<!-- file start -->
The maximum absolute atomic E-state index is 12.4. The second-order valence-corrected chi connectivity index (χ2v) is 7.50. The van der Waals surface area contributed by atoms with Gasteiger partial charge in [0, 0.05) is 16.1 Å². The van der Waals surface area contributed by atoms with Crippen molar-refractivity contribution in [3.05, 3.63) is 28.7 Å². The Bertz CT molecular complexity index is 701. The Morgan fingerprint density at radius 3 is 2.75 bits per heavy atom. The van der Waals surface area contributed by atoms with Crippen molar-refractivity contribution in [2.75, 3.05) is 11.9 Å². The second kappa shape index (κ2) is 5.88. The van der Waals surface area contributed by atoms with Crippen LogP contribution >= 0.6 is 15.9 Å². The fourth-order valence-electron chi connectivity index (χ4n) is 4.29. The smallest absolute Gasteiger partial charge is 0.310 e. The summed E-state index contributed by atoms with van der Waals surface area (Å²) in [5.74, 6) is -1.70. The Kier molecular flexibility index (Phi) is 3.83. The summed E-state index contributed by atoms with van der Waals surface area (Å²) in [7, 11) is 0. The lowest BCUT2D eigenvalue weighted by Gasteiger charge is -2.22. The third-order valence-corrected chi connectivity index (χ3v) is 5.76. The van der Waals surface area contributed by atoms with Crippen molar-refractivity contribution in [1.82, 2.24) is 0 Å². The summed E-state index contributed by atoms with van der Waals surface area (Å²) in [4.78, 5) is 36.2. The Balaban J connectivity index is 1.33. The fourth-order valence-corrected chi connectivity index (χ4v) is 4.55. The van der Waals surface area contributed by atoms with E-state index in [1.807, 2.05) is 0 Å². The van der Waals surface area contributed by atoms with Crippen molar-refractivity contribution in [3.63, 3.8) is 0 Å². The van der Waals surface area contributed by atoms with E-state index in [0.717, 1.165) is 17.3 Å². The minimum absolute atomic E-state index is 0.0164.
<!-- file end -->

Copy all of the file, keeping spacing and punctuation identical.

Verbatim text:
The maximum absolute atomic E-state index is 12.4. The second-order valence-corrected chi connectivity index (χ2v) is 7.50. The van der Waals surface area contributed by atoms with Gasteiger partial charge in [0, 0.05) is 16.1 Å². The van der Waals surface area contributed by atoms with Crippen molar-refractivity contribution in [3.05, 3.63) is 28.7 Å². The Bertz CT molecular complexity index is 701. The Morgan fingerprint density at radius 3 is 2.75 bits per heavy atom. The van der Waals surface area contributed by atoms with Crippen molar-refractivity contribution in [2.75, 3.05) is 11.9 Å². The second kappa shape index (κ2) is 5.88. The van der Waals surface area contributed by atoms with Crippen LogP contribution >= 0.6 is 15.9 Å². The fourth-order valence-electron chi connectivity index (χ4n) is 4.29. The smallest absolute Gasteiger partial charge is 0.310 e. The summed E-state index contributed by atoms with van der Waals surface area (Å²) in [5.74, 6) is -1.70. The Kier molecular flexibility index (Phi) is 3.83. The summed E-state index contributed by atoms with van der Waals surface area (Å²) in [7, 11) is 0. The lowest BCUT2D eigenvalue weighted by Gasteiger charge is -2.22. The third-order valence-corrected chi connectivity index (χ3v) is 5.76. The van der Waals surface area contributed by atoms with Crippen molar-refractivity contribution in [1.82, 2.24) is 0 Å². The summed E-state index contributed by atoms with van der Waals surface area (Å²) in [4.78, 5) is 36.2. The Balaban J connectivity index is 1.33. The fourth-order valence-corrected chi connectivity index (χ4v) is 4.55. The van der Waals surface area contributed by atoms with E-state index in [1.807, 2.05) is 0 Å². The van der Waals surface area contributed by atoms with Crippen molar-refractivity contribution in [3.63, 3.8) is 0 Å². The van der Waals surface area contributed by atoms with E-state index in [0.717, 1.165) is 17.3 Å². The minimum absolute atomic E-state index is 0.0164.